KGB continues manipulating using terrorism threat
On May 25th, the Belarusian KGB informed about a criminal case on terrorism charges initiated against a man who unsuccessfully tried to blow up a police station in Zhlobin.
As before, when explosions in Gomel and Kobrin occurred, the KGB sent detailed operational reports about the incident to the media and shared working leads, which was unusual until 2011. Intelligence services believe all these terrorist acts could involve criminal groups that smuggle illegal immigrants from Asian countries into the EU via Belarus. Regarding the Zhlobin incident, the KGB stated that the alleged terrorist was wearing a mask with an inscription in Arabic and the National TV Channel showed a corresponding report.
Our previous assessment should be reiterated, that such information policy of the intelligence agency and the media objectively increase the feeling of danger in the society. Most likely, that above all, it is the KGB, who is interested in such disclosure, as high risks to public safety increase this body’s importance as the country’s main anti-terrorist shield.
It should be emphasized that the number of terrorist threats has increased in the Gomel Region. A likely explanation for this phenomenon could be that regional security forces staff could thereby attempt to counteract the ongoing reform in the security agencies, particularly in the KGB. Earlier, President Lukashenko made a number of new appointments in the central offices the KGB and in Vitebsk regional KGB Department.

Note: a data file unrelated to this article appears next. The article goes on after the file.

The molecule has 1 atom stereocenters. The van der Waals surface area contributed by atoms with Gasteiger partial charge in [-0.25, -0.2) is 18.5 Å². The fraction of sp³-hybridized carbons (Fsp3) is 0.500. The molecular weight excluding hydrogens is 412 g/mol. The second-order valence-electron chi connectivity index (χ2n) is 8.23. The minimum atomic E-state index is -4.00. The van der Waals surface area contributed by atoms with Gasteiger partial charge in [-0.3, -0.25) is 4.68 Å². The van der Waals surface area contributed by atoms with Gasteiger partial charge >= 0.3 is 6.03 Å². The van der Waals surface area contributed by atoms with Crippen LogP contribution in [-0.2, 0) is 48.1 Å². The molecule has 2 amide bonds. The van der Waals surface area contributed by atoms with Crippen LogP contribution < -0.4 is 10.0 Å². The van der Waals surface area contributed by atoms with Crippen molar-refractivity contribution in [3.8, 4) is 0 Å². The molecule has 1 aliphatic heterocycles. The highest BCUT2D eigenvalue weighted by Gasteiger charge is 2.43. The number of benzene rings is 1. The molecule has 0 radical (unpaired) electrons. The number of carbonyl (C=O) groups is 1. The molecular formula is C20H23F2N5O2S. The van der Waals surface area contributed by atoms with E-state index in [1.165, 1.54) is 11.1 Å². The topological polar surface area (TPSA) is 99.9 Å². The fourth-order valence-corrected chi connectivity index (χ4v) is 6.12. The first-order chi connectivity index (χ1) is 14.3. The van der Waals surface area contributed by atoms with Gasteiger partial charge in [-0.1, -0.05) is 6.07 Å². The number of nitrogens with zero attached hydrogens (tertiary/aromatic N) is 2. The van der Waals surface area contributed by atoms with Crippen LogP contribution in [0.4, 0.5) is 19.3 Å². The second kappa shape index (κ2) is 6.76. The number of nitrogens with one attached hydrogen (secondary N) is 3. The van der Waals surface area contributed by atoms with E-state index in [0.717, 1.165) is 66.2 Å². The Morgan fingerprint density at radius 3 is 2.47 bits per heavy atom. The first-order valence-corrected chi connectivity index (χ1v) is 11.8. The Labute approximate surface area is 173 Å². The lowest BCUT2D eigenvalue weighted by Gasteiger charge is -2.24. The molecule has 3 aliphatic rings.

Over the past year, military-political relations between Minsk and Kyiv have become complicated. Due to their high inertia and peculiarities, this downward trend would be extremely difficult to overcome.
The root cause of the crisis is the absence of a common political agenda in the Belarusian-Ukrainian relations. Minsk is looking for a market for Belarusian exports in Ukraine and offers its services as a negotiation platform for the settlement of the Russo-Ukrainian war, thereby hoping to avoid political issues in the dialogue with Kiev. Meanwhile, Ukraine is hoping for political support from Minsk in the confrontation with Moscow. In addition, Ukraine’s integration with NATO presupposes her common position with the Alliance in relation to Belarus. The NATO leadership regards the Belarusian Armed Forces as an integral part of the Russian military machine in the western strategic front (the Baltic states and Poland). In addition, the ongoing military reform in Ukraine envisages a reduction in the number of generals and the domestic political struggle makes some Ukrainian top military leaders targets in politically motivated attacks.
Hence, the criticism of Belarus coming from Ukrainian military leadership is dictated primarily by internal and external political considerations, as well as by the need to protect the interests of generals, and only then by facts.
For instance, initially, the Ukrainian military leadership made statements about 100,000 Russian servicemen allegedly taking part in the Russo-Belarusian military drill West-2017. Then the exercises were labelled quazi-open and military observers from Ukraine refused to provide their assessment, which caused a negative reaction in Minsk. Further, without citing specific facts, it was stated that Russia was building up its military presence in Belarus.
Apparently, the Belarusian and Ukrainian Defence Ministries have entangled in a confrontational spiral (on the level of rhetoric). Moreover, only a small part of the overly hidden process has been disclosed. That said, third states are very likely to take advantage of the situation (or have already done so). This is not only about Russia.
The Belarusian Defence Ministry officials are restrained in assessing their Ukrainian counterparts. However, such a restraint is not enough. Current military-political relations between Belarus and Ukraine are unlikely to stabilise without the intervention of both presidents.